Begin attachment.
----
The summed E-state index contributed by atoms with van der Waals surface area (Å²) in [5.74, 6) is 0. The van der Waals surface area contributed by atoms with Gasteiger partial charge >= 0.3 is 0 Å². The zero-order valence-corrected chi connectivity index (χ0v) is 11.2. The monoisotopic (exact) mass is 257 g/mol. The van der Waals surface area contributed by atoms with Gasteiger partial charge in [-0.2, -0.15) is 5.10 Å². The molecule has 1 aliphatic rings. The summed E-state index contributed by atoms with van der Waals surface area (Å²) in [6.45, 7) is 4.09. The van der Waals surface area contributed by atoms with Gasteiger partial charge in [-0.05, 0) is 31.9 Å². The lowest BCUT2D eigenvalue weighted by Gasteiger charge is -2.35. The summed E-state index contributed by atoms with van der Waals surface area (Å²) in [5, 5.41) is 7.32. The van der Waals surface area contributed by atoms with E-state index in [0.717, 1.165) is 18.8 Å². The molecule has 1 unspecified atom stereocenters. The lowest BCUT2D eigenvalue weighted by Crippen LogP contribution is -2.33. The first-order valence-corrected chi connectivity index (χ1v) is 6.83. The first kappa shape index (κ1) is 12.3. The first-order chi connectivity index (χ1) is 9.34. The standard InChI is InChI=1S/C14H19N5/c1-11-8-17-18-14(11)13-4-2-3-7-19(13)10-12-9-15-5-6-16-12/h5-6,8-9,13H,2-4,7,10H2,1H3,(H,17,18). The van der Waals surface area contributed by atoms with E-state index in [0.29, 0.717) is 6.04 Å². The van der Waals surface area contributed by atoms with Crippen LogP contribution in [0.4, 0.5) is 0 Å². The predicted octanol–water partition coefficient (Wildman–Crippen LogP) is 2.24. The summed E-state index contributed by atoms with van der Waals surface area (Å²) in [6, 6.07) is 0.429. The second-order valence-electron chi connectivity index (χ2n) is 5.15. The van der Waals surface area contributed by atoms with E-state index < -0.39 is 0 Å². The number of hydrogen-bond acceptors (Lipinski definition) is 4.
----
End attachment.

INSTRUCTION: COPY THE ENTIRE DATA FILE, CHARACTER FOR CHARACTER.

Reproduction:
The summed E-state index contributed by atoms with van der Waals surface area (Å²) in [5.74, 6) is 0. The van der Waals surface area contributed by atoms with Gasteiger partial charge >= 0.3 is 0 Å². The zero-order valence-corrected chi connectivity index (χ0v) is 11.2. The monoisotopic (exact) mass is 257 g/mol. The van der Waals surface area contributed by atoms with Gasteiger partial charge in [-0.2, -0.15) is 5.10 Å². The molecule has 1 aliphatic rings. The summed E-state index contributed by atoms with van der Waals surface area (Å²) in [6.45, 7) is 4.09. The van der Waals surface area contributed by atoms with Gasteiger partial charge in [-0.05, 0) is 31.9 Å². The lowest BCUT2D eigenvalue weighted by Gasteiger charge is -2.35. The summed E-state index contributed by atoms with van der Waals surface area (Å²) in [5, 5.41) is 7.32. The van der Waals surface area contributed by atoms with E-state index in [0.717, 1.165) is 18.8 Å². The molecule has 1 unspecified atom stereocenters. The lowest BCUT2D eigenvalue weighted by Crippen LogP contribution is -2.33. The first-order valence-corrected chi connectivity index (χ1v) is 6.83. The first kappa shape index (κ1) is 12.3. The first-order chi connectivity index (χ1) is 9.34. The standard InChI is InChI=1S/C14H19N5/c1-11-8-17-18-14(11)13-4-2-3-7-19(13)10-12-9-15-5-6-16-12/h5-6,8-9,13H,2-4,7,10H2,1H3,(H,17,18). The van der Waals surface area contributed by atoms with E-state index in [0.29, 0.717) is 6.04 Å². The van der Waals surface area contributed by atoms with Crippen LogP contribution in [0.4, 0.5) is 0 Å². The predicted octanol–water partition coefficient (Wildman–Crippen LogP) is 2.24. The summed E-state index contributed by atoms with van der Waals surface area (Å²) in [6, 6.07) is 0.429. The second-order valence-electron chi connectivity index (χ2n) is 5.15. The van der Waals surface area contributed by atoms with E-state index < -0.39 is 0 Å². The number of hydrogen-bond acceptors (Lipinski definition) is 4.